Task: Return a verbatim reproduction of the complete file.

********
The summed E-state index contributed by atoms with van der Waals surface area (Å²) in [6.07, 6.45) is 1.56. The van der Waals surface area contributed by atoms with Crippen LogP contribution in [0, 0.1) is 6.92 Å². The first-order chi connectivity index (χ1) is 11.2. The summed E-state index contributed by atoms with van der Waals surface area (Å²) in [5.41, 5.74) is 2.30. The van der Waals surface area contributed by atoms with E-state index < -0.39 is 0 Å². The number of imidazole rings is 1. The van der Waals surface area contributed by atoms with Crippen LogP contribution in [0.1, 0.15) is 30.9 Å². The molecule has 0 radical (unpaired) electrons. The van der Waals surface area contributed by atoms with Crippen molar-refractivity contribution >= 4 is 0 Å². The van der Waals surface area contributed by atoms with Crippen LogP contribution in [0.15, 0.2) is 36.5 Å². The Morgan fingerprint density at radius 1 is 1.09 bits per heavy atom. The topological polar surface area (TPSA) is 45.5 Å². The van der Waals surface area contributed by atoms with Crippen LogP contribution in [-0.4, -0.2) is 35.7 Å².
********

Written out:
The summed E-state index contributed by atoms with van der Waals surface area (Å²) in [6.07, 6.45) is 1.56. The van der Waals surface area contributed by atoms with Crippen LogP contribution in [0, 0.1) is 6.92 Å². The first-order chi connectivity index (χ1) is 11.2. The summed E-state index contributed by atoms with van der Waals surface area (Å²) in [5.41, 5.74) is 2.30. The van der Waals surface area contributed by atoms with E-state index < -0.39 is 0 Å². The number of imidazole rings is 1. The van der Waals surface area contributed by atoms with Crippen LogP contribution in [0.1, 0.15) is 30.9 Å². The molecule has 0 radical (unpaired) electrons. The van der Waals surface area contributed by atoms with Crippen molar-refractivity contribution >= 4 is 0 Å². The van der Waals surface area contributed by atoms with Crippen LogP contribution in [0.15, 0.2) is 36.5 Å². The Morgan fingerprint density at radius 1 is 1.09 bits per heavy atom. The topological polar surface area (TPSA) is 45.5 Å². The van der Waals surface area contributed by atoms with Crippen LogP contribution in [-0.4, -0.2) is 35.7 Å².